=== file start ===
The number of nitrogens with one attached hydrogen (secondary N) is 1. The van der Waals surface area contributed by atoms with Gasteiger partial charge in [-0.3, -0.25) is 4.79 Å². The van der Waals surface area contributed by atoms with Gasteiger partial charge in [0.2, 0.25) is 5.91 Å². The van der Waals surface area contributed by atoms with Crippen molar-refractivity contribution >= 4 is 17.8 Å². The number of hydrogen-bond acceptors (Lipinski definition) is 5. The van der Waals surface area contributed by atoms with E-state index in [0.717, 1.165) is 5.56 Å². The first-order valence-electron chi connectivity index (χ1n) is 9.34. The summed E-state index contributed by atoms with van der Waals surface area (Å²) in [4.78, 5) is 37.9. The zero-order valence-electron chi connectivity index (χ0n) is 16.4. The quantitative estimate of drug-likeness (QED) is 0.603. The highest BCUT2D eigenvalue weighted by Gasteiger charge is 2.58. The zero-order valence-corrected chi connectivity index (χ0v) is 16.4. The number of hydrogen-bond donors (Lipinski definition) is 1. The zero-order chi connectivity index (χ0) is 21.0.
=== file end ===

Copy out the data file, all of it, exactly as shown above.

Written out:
The number of nitrogens with one attached hydrogen (secondary N) is 1. The van der Waals surface area contributed by atoms with Gasteiger partial charge in [-0.3, -0.25) is 4.79 Å². The van der Waals surface area contributed by atoms with Gasteiger partial charge in [0.2, 0.25) is 5.91 Å². The van der Waals surface area contributed by atoms with Crippen molar-refractivity contribution >= 4 is 17.8 Å². The number of hydrogen-bond acceptors (Lipinski definition) is 5. The van der Waals surface area contributed by atoms with E-state index in [0.717, 1.165) is 5.56 Å². The first-order valence-electron chi connectivity index (χ1n) is 9.34. The summed E-state index contributed by atoms with van der Waals surface area (Å²) in [4.78, 5) is 37.9. The zero-order valence-electron chi connectivity index (χ0n) is 16.4. The quantitative estimate of drug-likeness (QED) is 0.603. The highest BCUT2D eigenvalue weighted by Gasteiger charge is 2.58. The zero-order valence-corrected chi connectivity index (χ0v) is 16.4. The number of hydrogen-bond donors (Lipinski definition) is 1. The zero-order chi connectivity index (χ0) is 21.0.